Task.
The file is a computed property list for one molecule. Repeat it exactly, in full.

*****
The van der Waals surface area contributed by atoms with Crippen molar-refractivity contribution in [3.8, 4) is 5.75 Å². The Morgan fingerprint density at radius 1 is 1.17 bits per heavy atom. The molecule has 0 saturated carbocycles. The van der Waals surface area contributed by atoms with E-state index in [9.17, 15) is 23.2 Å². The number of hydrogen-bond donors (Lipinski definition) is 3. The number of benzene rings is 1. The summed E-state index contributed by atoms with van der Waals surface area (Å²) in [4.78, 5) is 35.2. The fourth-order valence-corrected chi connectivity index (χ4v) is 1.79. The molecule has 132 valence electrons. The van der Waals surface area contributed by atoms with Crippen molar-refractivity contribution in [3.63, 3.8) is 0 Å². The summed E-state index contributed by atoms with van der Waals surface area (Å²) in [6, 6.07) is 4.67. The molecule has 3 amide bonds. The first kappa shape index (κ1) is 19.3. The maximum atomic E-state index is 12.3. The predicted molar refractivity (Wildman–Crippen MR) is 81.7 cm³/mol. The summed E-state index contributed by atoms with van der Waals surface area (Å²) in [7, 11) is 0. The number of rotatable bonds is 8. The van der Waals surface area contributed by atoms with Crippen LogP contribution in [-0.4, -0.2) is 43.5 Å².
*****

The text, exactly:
The van der Waals surface area contributed by atoms with Crippen molar-refractivity contribution in [3.8, 4) is 5.75 Å². The Morgan fingerprint density at radius 1 is 1.17 bits per heavy atom. The molecule has 0 saturated carbocycles. The van der Waals surface area contributed by atoms with E-state index in [9.17, 15) is 23.2 Å². The number of hydrogen-bond donors (Lipinski definition) is 3. The number of benzene rings is 1. The summed E-state index contributed by atoms with van der Waals surface area (Å²) in [4.78, 5) is 35.2. The fourth-order valence-corrected chi connectivity index (χ4v) is 1.79. The molecule has 132 valence electrons. The van der Waals surface area contributed by atoms with Crippen molar-refractivity contribution in [3.63, 3.8) is 0 Å². The summed E-state index contributed by atoms with van der Waals surface area (Å²) in [6, 6.07) is 4.67. The molecule has 3 amide bonds. The first kappa shape index (κ1) is 19.3. The maximum atomic E-state index is 12.3. The predicted molar refractivity (Wildman–Crippen MR) is 81.7 cm³/mol. The summed E-state index contributed by atoms with van der Waals surface area (Å²) in [7, 11) is 0. The number of rotatable bonds is 8. The van der Waals surface area contributed by atoms with Crippen LogP contribution in [-0.4, -0.2) is 43.5 Å².